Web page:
One of the requirements for heavier-than-air flying machines is a structure that combines strength with light weight. This is true for birds as well as planes. Birds have many physical features, besides wings, that work together to enable them to fly. They need lightweight, streamlined, rigid structures for flight. The four forces of flight – weightliftdrag and thrust – affect the flight of birds.
Flying birds have:
- lightweight, smooth feathers – this reduces the forces of weight and drag
- a beak, instead of heavy, bony jaws and teeth – this reduces the force of weight
- an enlarged breastbone called a sternum for flight muscle attachment – this helps with the force of thrust
- light bones – a bird’s bones are basically hollow with air sacs and thin, tiny cross pieces to make bones stronger – this reduces the force of weight
- a rigid skeleton to provide firm attachments for powerful flight muscles – this helps with the force of thrust
- a streamlined body – this helps reduce the force of drag
- wings – these enable the force of lift.
The shape of a bird’s wing is important for producing lift. The increased speed over a curved, larger wing area creates a longer path of air. This means the air is moving more quickly over the top surface of the wing, reducing air pressure on the top of the wing and creating lift. Also, the angle of the wing (tilted) deflects air downwards, causing a reaction force in the opposite direction and creating lift.
Larger wings produce greater lift than smaller wings. So smaller-winged birds (and planes) need to fly faster to maintain the same lift as those with larger wings.
Wing loading tells you how fast a bird or plane must fly to be able to maintain lift: wing loading = weight/wing area (kilograms per square metre).
A smaller wing loading number means the bird/plane can fly more slowly while still maintaining lift and is more manoeuvrable.
When a bird is gliding, it doesn’t have to do any work. The wings are held out to the side of the body and do not flap. As the wings move through the air, they are held at a slight angle, which deflects the air downwards and causes a reaction in the opposite direction, which is lift. But there is also drag (air resistance) on the bird’s body, so every now and then, the bird has to tilt forward and go into a slight dive so that it can maintain forward speed.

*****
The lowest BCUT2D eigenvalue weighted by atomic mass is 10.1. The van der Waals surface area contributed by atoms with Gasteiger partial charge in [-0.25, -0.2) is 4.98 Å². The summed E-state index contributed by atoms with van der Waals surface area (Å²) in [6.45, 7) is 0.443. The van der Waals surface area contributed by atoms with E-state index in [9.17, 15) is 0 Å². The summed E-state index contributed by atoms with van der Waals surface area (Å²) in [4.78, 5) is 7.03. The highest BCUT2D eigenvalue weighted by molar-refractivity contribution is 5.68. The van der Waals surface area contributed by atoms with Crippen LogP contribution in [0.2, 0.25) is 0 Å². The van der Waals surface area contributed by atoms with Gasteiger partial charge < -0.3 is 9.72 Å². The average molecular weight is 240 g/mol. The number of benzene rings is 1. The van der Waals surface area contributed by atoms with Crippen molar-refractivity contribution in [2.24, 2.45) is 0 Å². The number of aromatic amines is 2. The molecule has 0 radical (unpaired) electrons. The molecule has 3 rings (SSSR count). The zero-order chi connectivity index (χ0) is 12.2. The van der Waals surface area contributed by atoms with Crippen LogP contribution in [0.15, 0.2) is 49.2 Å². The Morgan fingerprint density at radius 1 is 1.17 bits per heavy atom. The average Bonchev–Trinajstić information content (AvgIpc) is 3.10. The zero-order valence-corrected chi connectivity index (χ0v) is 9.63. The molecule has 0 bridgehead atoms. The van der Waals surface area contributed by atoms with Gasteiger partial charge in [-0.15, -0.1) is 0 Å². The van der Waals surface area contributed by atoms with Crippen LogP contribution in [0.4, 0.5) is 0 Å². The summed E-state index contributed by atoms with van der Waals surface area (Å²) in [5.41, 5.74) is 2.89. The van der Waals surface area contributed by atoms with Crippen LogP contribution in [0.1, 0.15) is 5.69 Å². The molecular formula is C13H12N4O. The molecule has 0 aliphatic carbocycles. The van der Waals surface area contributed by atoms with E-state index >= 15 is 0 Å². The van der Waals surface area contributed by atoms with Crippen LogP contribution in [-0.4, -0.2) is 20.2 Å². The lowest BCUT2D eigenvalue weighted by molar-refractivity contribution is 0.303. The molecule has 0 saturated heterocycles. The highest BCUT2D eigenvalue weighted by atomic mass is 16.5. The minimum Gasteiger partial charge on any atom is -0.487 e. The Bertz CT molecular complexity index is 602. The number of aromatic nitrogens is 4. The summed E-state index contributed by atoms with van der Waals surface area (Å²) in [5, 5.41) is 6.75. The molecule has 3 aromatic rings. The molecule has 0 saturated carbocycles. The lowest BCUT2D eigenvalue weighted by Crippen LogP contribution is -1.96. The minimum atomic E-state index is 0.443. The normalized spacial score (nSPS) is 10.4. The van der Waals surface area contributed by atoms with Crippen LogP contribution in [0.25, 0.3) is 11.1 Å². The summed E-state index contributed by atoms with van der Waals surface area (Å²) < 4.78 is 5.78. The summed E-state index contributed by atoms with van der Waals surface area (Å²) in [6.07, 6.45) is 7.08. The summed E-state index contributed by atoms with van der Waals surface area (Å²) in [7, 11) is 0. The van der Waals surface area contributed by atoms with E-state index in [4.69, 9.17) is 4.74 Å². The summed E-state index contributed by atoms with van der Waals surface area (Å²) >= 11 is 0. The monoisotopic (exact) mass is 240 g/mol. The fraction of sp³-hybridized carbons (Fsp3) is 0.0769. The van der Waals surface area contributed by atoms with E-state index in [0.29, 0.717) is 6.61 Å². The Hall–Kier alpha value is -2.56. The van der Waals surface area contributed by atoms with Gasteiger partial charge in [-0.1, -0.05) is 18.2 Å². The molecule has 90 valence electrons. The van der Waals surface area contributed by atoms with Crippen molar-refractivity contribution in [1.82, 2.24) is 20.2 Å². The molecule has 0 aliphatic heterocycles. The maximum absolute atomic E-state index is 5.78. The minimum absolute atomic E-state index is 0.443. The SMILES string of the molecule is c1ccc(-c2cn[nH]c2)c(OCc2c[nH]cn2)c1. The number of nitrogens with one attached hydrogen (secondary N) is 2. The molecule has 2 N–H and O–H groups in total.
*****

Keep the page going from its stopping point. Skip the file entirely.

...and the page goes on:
Soaring flight is a special kind of glide in which the bird flies in a rising air current (called a thermal). Because the air is rising, the bird can maintain its height relative to the ground. The albatross uses this type of soaring to support its multi-year voyages at sea.
Birds’ wings flap with an up-and-down motion. This propels them forward. The entire wingspan has to be at the right angle of attack, which means the wings have to twist (and do so automatically) with each downward stroke to keep aligned with the direction of travel.
A bird’s wing produces lift and thrust during the downstroke. The air is deflected downwards and also to the rear. The bird reduces its angle of attack and partially folds its wings on the upward stroke so that it passes through the air with the least possible resistance. The inner part of the wing has very little movement and can provide lift in a similar way to gliding.
Birds obtain thrust by using their strong muscles and flapping their wings. Some birds may use gravity (for example, jumping from a tree) to give them forward thrust for flight. Others may use a running take-off from the ground.
Different flight abilities
Different birds have different adaptive features to meet their flight needs:
- Some birds are small and can manipulate their wings and tail to manoeuvre easily, such as the fantail (pīwakawaka).
- The hawk, with its large wingspan, is capable of speed and soaring.
- Gannets and seabirds are streamlined to dive at high speeds into the ocean for fish.
- Godwits, although small, are equipped to fly long distances.
This robo-gull is a man-made bird that flies using remote control. It was inspired by da Vinci’s wing-flapping models designed hundreds of years ago.
Check out the animation that shows how the robo-gull works.
A LEARNZ field trip on birds of prey